Author: N. K. Jemisin
Genre: Urban fantasy
If you took Neil Gaiman, distilled him into a liquid, boiled that liquid down until it was pure refined Gaiminum, and then turned that into a book that is well written yet somehow still stumblingly awkward on occasion, you’d have The City We Became.
For this book Jemisin does a hard switch from her trademark “High Fantasy but Black People Exist,” to “Urban Fantasy but Also Black People Still Exist.” The premise is incredible, and the fantasy elements really worked for me. Every part of her magic system made sense to me somehow, despite its squishiness. God, writing this I’m revisiting just how _cool_ the world was. Once I fully understood how the world works, I was convinced this was going to be my favorite book this year.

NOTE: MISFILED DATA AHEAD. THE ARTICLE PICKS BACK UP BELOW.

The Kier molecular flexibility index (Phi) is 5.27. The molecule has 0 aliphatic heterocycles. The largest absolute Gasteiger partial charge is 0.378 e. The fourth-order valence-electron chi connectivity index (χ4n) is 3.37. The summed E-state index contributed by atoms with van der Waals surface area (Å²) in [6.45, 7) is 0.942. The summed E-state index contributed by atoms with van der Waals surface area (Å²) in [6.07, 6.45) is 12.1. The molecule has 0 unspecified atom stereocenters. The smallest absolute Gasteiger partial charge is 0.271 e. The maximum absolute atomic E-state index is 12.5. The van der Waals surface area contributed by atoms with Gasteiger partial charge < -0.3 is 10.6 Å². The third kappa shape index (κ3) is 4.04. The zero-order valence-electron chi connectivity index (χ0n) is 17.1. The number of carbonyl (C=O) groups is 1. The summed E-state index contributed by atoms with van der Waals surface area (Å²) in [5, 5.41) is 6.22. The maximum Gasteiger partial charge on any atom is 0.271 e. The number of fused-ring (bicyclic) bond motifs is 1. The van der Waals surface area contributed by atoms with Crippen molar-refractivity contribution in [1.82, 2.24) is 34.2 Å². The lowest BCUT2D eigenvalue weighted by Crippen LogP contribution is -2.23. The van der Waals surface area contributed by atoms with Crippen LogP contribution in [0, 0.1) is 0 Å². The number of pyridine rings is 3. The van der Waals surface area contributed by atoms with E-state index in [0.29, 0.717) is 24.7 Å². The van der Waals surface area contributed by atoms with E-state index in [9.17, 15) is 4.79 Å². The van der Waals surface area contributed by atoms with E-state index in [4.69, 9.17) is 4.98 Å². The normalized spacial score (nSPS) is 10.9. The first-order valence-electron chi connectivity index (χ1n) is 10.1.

But…Jemisin fumbles it a tiny bit. Her signature “relatable but sort of unlikable” characters are still there, but the ensemble is so large and there is so much going on that most of them fall a little flat. At times the dialog gets a bit stilted. I was a bit disappointed, since I _know_ Jemisin can do better.
Even with those roadblocks the premise was enough to rocket me through the book, genuinely delighted by how much trust Jemisin was willing to place in me to fill in the gaps of how her world worked. It’s the first in a trilogy, so fingers crossed she irons out the wrinkles going forward.